Small-scale exhibition of photographs
on display until the end of March 2021
Unique structures from the prehistoric era
The museum will be temporarily closed until 9 February 2021, due to current corona measures.
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This small exhibition of photographs consists of a selection of beautiful images of the megalithic temples of Malta. The structures date from the period 3600-2500 BC, when the descendants of the first inhabitants (who came from Sicily around 5200 BC) built a unique series of temples on the island.
- The photos will be on display behind the Egyptian temple in the main entrance hall until the end of March 2021.
- This show is the prelude to a larger exhibition on the prehistoric era on Malta, which will open at the Dutch National Museum of Antiquities in April 2021. Many objects and temple remains from Malta will be transported to Leiden especially for this exhibition.
Built with large stones
Malta consists of a small archipelago in the Mediterranean Sea, due south of Sicily. The two largest islands are Malta itself and Gozo. In prehistoric times, striking structures were built on these islands: large stone temples that towered over the surrounding land. These megalithic temples [megalith: from the Greek megas = large, lithos = stone] have been designated a World Heritage Site by UNESCO.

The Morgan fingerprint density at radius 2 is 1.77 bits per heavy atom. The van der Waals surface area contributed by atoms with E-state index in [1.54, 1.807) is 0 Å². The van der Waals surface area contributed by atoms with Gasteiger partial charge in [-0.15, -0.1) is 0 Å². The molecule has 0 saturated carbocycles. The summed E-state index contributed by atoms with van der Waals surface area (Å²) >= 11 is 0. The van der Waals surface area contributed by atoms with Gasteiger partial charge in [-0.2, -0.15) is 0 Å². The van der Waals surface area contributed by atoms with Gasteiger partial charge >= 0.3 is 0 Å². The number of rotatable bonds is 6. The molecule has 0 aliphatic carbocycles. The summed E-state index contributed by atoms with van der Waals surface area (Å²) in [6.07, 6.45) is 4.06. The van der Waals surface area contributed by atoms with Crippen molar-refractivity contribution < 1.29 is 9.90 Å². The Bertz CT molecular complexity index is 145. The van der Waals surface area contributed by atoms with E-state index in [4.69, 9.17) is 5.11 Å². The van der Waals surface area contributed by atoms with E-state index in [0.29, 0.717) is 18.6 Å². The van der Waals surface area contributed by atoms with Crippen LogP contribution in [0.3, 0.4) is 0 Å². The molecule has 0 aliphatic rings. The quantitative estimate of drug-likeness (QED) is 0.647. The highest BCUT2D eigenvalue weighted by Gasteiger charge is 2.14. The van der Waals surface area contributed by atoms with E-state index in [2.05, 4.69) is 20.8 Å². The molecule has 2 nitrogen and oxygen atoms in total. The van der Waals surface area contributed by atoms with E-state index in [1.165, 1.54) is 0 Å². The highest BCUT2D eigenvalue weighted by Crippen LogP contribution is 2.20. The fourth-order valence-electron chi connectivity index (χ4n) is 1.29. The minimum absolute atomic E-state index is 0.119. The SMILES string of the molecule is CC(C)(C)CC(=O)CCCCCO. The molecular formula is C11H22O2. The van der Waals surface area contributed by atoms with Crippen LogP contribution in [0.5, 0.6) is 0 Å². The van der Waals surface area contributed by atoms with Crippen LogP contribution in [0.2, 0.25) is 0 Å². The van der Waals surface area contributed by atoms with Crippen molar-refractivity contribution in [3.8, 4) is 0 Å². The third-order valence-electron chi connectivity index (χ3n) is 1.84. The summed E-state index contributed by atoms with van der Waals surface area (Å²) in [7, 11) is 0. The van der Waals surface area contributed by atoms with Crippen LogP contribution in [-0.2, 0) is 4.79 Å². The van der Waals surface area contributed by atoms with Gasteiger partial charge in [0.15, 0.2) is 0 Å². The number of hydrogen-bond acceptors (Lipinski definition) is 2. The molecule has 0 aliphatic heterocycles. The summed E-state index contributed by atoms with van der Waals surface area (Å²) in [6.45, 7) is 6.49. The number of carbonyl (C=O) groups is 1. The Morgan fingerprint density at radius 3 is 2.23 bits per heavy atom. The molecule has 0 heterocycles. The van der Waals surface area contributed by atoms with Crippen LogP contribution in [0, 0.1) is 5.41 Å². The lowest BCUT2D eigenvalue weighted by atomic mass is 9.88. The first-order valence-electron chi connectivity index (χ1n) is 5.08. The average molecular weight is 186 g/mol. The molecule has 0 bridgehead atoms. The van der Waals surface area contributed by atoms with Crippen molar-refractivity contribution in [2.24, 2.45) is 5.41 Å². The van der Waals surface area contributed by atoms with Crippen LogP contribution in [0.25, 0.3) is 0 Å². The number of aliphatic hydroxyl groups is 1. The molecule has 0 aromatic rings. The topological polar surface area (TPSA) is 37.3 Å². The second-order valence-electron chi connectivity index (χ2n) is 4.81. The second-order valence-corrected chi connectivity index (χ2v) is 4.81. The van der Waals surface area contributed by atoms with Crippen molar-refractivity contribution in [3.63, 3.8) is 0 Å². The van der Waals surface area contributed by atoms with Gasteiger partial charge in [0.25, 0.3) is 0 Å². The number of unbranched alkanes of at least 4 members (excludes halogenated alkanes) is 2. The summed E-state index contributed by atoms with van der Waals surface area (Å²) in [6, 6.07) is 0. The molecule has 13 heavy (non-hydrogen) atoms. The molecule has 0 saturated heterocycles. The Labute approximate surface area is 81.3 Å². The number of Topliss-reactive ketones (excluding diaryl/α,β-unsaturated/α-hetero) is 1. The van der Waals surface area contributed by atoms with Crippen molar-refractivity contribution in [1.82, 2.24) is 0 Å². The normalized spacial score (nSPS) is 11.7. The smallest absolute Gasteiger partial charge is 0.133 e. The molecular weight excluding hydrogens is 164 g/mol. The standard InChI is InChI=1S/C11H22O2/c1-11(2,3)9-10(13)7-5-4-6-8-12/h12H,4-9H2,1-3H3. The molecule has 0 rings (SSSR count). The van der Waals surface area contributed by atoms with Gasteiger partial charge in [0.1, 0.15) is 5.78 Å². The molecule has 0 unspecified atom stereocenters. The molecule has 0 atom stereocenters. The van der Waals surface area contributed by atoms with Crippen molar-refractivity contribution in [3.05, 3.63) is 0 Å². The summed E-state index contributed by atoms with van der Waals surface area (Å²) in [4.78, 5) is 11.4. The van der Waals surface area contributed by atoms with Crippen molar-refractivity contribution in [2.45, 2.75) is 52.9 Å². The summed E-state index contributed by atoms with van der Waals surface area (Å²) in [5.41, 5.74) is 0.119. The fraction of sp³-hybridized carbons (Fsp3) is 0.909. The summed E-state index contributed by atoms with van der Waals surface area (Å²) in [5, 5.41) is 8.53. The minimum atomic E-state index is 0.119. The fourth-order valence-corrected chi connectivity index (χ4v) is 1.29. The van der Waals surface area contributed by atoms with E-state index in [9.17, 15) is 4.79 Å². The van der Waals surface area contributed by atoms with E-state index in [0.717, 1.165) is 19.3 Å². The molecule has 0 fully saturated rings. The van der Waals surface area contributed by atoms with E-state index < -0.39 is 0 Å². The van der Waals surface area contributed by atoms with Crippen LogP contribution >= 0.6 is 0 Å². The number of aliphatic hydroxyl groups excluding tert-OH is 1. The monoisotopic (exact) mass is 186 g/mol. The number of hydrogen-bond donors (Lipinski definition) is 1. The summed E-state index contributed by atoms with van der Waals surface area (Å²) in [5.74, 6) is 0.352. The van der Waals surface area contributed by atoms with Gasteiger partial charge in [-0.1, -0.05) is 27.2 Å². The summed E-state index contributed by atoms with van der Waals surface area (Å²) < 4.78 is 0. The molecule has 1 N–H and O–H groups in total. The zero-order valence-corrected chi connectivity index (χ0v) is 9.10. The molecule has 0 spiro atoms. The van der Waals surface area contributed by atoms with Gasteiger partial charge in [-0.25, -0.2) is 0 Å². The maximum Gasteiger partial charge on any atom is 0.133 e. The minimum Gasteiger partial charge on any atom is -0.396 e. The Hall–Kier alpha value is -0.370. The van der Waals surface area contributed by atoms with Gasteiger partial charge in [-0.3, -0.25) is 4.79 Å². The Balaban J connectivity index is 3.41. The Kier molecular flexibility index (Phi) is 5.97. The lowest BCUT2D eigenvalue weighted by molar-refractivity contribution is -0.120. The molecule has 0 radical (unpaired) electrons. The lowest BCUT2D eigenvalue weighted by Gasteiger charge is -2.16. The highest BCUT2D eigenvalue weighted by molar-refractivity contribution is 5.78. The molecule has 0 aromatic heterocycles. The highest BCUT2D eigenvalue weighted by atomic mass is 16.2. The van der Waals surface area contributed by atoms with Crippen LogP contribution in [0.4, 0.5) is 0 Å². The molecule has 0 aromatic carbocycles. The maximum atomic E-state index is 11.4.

The most beautiful Maltese temples
The photos include some of the most beautiful Maltese temples from prehistoric times: Ġgantija, Ħaġar Qim, Mnajdra, Tarxien, Skorba, Ta ’aġrat, Kordin, and the prehistoric underground burial chamber Ħal Saflieni Hypogeum. The iconic ‘Sleeping Lady’ was also found here. Archaeological objects of this type constitute a rich source of information about prehistoric life on the Maltese islands – and also, of course, about these superb megalithic temples.
This exhibition of photographs was produced in partnership with Heritage Malta. This national heritage organisation is also the main partner in the exhibition that will be on view at the Dutch National Museum of Antiquities from 8 April to 29 August 2021.
Tempels of Mnajdra (photo: Daniel Cilia)
One of the tempels of Tarxien (photo: Daniel Cilia)